“To our knowledge, this is first study using ultra-high-resolution MRI to study microvascular changes in the brain due to migraine, particularly in perivascular spaces,” Xu said. “Because 7T MRI is able to create images of the brain with much higher resolution and better quality than other MRI types, it can be used to demonstrate much smaller changes that happen in brain tissue after a migraine.”
(A) Punctate deep white matter hyperintensities (WMH) (arrows) on sagittal T2-weighted MRI, more prominent in the frontal lobes. (B) Migraine-free control without punctate WMH. (CREDIT: RSNA and Wilson Xu)
Study participants included 10 with chronic migraine, 10 with episodic migraine without aura, and five age-matched healthy controls. All patients were between 25 and 60 years old. Patients with overt cognitive impairment, brain tumor, prior intracranial surgery, MRI contraindications and claustrophobia were excluded from the study.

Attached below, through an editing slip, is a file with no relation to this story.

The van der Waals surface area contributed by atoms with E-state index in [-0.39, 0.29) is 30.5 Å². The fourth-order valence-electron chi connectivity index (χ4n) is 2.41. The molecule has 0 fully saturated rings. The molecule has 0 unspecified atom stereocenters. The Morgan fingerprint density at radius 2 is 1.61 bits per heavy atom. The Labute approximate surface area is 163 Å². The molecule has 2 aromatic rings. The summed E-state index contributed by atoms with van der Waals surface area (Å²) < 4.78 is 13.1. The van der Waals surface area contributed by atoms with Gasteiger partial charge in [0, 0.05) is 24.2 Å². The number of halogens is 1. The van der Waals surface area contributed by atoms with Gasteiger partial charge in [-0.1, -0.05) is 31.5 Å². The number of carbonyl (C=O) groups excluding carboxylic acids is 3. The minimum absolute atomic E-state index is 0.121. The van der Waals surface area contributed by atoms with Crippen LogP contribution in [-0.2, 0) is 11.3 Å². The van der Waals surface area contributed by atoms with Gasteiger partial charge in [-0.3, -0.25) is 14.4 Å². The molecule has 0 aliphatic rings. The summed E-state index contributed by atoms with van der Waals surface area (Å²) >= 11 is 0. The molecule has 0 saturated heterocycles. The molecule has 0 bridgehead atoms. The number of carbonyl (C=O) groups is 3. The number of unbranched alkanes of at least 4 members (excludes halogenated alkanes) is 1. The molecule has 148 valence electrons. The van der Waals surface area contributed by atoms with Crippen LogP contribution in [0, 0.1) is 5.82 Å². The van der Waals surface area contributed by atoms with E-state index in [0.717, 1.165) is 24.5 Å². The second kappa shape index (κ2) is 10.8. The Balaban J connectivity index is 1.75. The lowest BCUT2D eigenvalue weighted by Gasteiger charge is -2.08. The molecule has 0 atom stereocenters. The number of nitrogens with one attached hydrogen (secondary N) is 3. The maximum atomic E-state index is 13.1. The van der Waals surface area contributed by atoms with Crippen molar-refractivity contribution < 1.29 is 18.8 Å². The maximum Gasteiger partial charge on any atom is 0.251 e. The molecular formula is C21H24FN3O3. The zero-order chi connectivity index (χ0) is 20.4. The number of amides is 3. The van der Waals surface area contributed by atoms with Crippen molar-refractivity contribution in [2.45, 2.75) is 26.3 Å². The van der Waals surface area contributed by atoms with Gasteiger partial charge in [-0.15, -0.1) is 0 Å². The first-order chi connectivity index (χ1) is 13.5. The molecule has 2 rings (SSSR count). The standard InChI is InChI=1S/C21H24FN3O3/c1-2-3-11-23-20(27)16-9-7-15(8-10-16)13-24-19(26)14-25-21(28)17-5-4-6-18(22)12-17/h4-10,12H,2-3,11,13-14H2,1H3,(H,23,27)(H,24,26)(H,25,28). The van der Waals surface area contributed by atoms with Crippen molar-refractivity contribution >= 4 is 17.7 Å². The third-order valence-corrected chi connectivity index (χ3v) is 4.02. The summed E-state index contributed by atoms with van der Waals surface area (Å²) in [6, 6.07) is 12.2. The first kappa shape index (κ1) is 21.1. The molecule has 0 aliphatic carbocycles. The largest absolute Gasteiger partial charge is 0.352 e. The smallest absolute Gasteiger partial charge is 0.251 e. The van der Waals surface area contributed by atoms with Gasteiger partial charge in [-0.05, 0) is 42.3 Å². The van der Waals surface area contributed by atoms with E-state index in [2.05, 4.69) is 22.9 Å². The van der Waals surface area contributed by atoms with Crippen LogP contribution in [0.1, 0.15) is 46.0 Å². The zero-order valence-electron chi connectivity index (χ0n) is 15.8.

The researchers calculated enlarged perivascular spaces in the centrum semiovale (central area of white matter) and basal ganglia areas of the brain. White matter hyperintensities—lesions that “light up” on MRI—were measured using the Fazekas scale. Cerebral microbleeds were rated with the microbleed anatomical rating scale. The researchers also collected clinical data such as disease duration and severity, symptoms at time of scan, presence of aura and side of headache.
(A) Enlarged centrum semiovale (CSO) perivascular spaces (PVS) (arrows) on sagittal T1-weighted MRI in a case with chronic migraine. (B) Migraine-free control without enlarged CSO PVS. (CREDIT: RSNA and Wilson Xu)
Statistical analysis revealed that the number of enlarged perivascular spaces in the centrum semiovale was significantly higher in patients with migraine compared to healthy controls. In addition, enlarged perivascular space quantity in the centrum semiovale correlated with deep white matter hyperintensity severity in migraine patients.